Skip to main content

Google reveals secret drone delivery tests

Heather Kelly, CNN
STORY HIGHLIGHTS
  • Google's Project Wing has flown more than 30 test flights with drones
  • The company is experimenting using drones to deliver goods like first aid kits
  • The project is part of its secretive Google[x] lab
  • Any potential drone delivery service is still years away for the company

(CNN) -- Amazon is trying it. UPS has considered it. Ice fishermen in Minnesota used it to get beer. Yelp created one just for burritos.

Google is the latest company to branch out into delivery by drone, it revealed Thursday. The technology giant started running its first test flights earlier this month as part of Project Wing, a secretive, 2-year-old program exploring drone delivery.

A team of Google engineers and experts on unmanned aerial vehicles, called UAVs, safely carried out more than 30 test flights this month, transporting an assortment of goods including chocolate bars, a water bottle, radios, a first aid kit, dog treats and a cattle vaccine one kilometer. It conducted the tests on a farm in Queensland, Australia, to avoid the FAA's strict guidelines that limit the use of UAVs in the United States.

Google developed its own prototype hybrid drone with fixed wings and four rotors for the tests. It is 1.5 meters wide and can soar as high as 60 meters, far enough up to dodge houses and trees.

Drones have the potential to revolutionize how goods are transported. In typical Google fashion, the company is presenting Project Wing as a way to make the world better, rather than as a tool to boost its bottom line; an early goal of the program was to deliver defibrillators to heart attack victims.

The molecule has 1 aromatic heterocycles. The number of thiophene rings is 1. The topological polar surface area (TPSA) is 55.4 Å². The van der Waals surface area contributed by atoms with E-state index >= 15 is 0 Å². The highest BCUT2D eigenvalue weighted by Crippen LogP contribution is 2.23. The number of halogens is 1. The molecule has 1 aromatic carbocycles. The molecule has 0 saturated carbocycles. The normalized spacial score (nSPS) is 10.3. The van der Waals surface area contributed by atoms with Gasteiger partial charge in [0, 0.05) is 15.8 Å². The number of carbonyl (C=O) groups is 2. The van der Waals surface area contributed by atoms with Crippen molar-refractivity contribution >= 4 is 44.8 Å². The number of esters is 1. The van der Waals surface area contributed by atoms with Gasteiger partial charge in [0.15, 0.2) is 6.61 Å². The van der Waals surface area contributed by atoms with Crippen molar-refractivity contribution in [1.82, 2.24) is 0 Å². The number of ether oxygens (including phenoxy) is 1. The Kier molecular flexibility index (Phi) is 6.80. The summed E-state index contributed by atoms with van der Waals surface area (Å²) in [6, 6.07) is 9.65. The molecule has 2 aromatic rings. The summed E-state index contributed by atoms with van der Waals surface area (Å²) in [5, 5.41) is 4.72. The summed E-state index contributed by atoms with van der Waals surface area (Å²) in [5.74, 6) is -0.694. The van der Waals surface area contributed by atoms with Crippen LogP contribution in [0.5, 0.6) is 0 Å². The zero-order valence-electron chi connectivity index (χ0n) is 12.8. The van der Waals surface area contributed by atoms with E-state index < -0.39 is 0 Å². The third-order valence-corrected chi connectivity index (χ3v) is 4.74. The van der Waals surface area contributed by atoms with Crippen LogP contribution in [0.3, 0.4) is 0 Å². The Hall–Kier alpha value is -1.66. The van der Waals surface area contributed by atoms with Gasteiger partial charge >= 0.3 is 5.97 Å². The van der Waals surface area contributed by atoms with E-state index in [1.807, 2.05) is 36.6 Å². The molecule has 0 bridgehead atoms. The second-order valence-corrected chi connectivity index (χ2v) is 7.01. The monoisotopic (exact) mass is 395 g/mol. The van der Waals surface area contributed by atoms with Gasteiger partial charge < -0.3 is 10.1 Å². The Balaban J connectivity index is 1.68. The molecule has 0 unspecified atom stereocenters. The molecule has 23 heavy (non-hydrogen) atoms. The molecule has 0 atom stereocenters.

Google\'s Project Wing prototype testing delivery by drone on a farm in Australia.
Google's Project Wing prototype testing delivery by drone on a farm in Australia.

Now Google imagines using the vehicles to deliver medicine and help the environment. UAVs can rise above traffic congestion, make a beeline for remote locations where roads are shoddy or nonexistent, and potentially cut down on pollution by replacing cars or trucks. In emergencies where regular routes are blocked, a drone could quickly ferry water and medicine to people in need.

The Atlantic's Alexis Madrigal got an inside look at the previously undisclosed program, which was headed by MIT roboticist Nick Roy and Google[x] lab director Astro Teller.

"What excited us from the beginning was that if the right thing could find anybody just in the moment that they need it, the world might be a radically better place," Teller told Madrigal.

Actual drone delivery, at least by Google, is still years off. The project's next goal is to determine if delivery by UAV is even viable. Then it will focus on safety features to handle potential problems like midair collisions and crashes. It also wants to reduce the noise made by its drones and fine tune navigation features to address issues like privacy.

Project Wing is part of Google[x], the company's lab dedicated to making big technical leaps, like Google Glass and self-driving cars. The department is led by Google co-founder Sergey Brin.

This is not the first time Google has taken to the skies. It purchased a drone company, Titan Aerospace, for a reported $60 million in April. It is also working on Project Loon, which is testing the use of high-altitude balloons to bring Internet connections to remote areas. It also works with Makani, a company developing airborne wind turbines that hover between 80 and 350 meters in the air.